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Demographic Demands: Long-term solutions to long-term problems in Afghanistan July 8, 2010

Posted by Elizabeth Cutler in Analysis.
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Afghanistan owns the attention of policymakers throughout the national security apparatus.  A change in military command and a recent cut to aid spending have forced our overall strategy back onto the discussion table. This time around, our strategy must account for Afghanistan’s frequently-overlooked youth bulge.

The Afghan population nearly quadrupled over the past 60 years.  The result is a very youthful country – 43% of their current population is under the age of 14. Knowing that children are the future, the youth in this bulge will define Afghanistan even as we try to shape it.

Such an imbalance promises to exacerbate already-rampant unemployment, leading to social and political dissatisfaction. At the same time, success for the American operation rests largely on the Afghan people supporting, or at least accepting, it.  Building that base despite these troubling demographics is an inherently long-term problem requiring a long-term solution.

That long-term solution can be found in the very kind of development aid cut last week by Rep. Nita Lowey, chair of the House Subcommittee on State and Foreign Operations Appropriations.  Rep. Lowey cut $3.9 billion in foreign aid funding from Afghanistan amid reports of corruption and lack of accountability for American dollars in Afghanistan. Though the rationale behind this action is valid, the choice itself is misguided for reasons explained by Budget Insight among others.

Afghanistan presents numerous challenges and issues that require more than one kind of solution for the foreseeable future. Military operations cannot help the fact that the number of school-age children in Afghanistan—a number that grew by over 3% in 2009—greatly exceed the capacity of the limited educational facilities currently available. As the Stimson Center’s demographer-in-residence Richard Cincotta wrote in Foreign Policy magazine last fall, “even if the Taliban stopped destroying schools and obstructing attendance, the government would face a momentous challenge in furnishing classrooms and teachers for this burgeoning generation.”  That’s a very big and unlikely “if.”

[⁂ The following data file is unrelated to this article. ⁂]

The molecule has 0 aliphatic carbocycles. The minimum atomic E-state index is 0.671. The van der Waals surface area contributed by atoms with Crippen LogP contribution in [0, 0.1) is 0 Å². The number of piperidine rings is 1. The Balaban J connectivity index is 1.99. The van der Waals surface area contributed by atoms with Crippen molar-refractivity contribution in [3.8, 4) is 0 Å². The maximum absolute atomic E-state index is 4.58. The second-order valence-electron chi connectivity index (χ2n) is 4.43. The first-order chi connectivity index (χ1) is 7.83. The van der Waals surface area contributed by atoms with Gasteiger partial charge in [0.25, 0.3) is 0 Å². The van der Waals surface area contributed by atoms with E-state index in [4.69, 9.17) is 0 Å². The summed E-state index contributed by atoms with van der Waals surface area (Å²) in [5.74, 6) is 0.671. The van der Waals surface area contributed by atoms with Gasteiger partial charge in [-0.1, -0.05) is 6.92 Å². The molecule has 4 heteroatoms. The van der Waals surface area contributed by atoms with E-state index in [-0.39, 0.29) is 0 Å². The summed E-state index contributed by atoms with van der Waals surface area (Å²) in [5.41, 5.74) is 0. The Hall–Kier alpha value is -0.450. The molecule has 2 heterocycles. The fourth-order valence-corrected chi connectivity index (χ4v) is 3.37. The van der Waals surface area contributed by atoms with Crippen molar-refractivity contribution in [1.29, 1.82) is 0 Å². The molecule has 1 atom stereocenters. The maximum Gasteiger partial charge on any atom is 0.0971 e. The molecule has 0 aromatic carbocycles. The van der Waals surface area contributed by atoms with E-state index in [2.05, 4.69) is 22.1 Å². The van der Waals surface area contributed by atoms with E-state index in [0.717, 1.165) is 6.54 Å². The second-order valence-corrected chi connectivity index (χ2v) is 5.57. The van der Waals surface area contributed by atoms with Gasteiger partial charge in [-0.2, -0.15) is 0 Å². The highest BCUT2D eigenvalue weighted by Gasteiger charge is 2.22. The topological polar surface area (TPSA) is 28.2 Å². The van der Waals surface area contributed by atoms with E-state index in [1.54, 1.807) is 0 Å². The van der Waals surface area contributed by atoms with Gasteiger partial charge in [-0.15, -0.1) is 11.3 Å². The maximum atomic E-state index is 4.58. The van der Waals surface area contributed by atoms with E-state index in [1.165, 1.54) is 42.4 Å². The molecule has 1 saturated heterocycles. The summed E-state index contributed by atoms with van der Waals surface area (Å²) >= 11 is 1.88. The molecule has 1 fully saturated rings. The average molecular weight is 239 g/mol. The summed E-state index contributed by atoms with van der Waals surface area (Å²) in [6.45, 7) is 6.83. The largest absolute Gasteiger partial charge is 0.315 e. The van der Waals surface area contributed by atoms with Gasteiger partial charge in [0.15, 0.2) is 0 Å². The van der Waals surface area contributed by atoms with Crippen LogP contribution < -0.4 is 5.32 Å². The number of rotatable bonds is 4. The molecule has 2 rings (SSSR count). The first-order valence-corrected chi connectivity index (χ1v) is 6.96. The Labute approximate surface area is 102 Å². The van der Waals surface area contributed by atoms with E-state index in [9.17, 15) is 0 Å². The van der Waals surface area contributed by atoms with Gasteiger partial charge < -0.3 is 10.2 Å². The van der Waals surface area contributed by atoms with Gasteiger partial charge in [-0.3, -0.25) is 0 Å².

Approaching the issue from the opposite perspective, this youth bulge helps explain why the Taliban encounters little difficulty in attracting new recruits to their cause.  When the educational system and labor force cannot handle such an imbalanced population, the Taliban offers a viable alternative.

As a result, the demographic imbalance in Afghanistan ought to be a more prominent concern in developing our strategy there. In order to avoid dealing with a far more challenging Afghanistan in the future, the U.S. needs to put more funding—not less—into establishing long-term solutions today. Education lies at the heart of a thriving democracy. To even hope of seeing genuine democratic development in Afghanistan means that we have to support and enable the expansion of local educational infrastructure so that this hope has a fighting chance of becoming a reality.

This is not about creating American curricula in Afghanistan; rather, it is about facilitating a central component of the democratic system that we ostensibly aim to establish. A glance at the breakdown of the population captures the extreme nature of the population imbalance and how it will progress over the next few decades. Long-term problems require long-term solutions, and the solution here is development aid directed at addressing Afghanistan’s “youth bulge” and the challenges that it will inevitable cause in the years to come.  Rep. Lowey would be well-advised to restore it.



1. Barak - July 8, 2010

Good point. Demography strongly affects politics and political stability, more broadly. A large population of unemployed young men, in particular, is a real warning sign. The Taliban will not have to do much to recruit them as they are cheap to employ and probably frustrated over the lack of economic opportunity they see.

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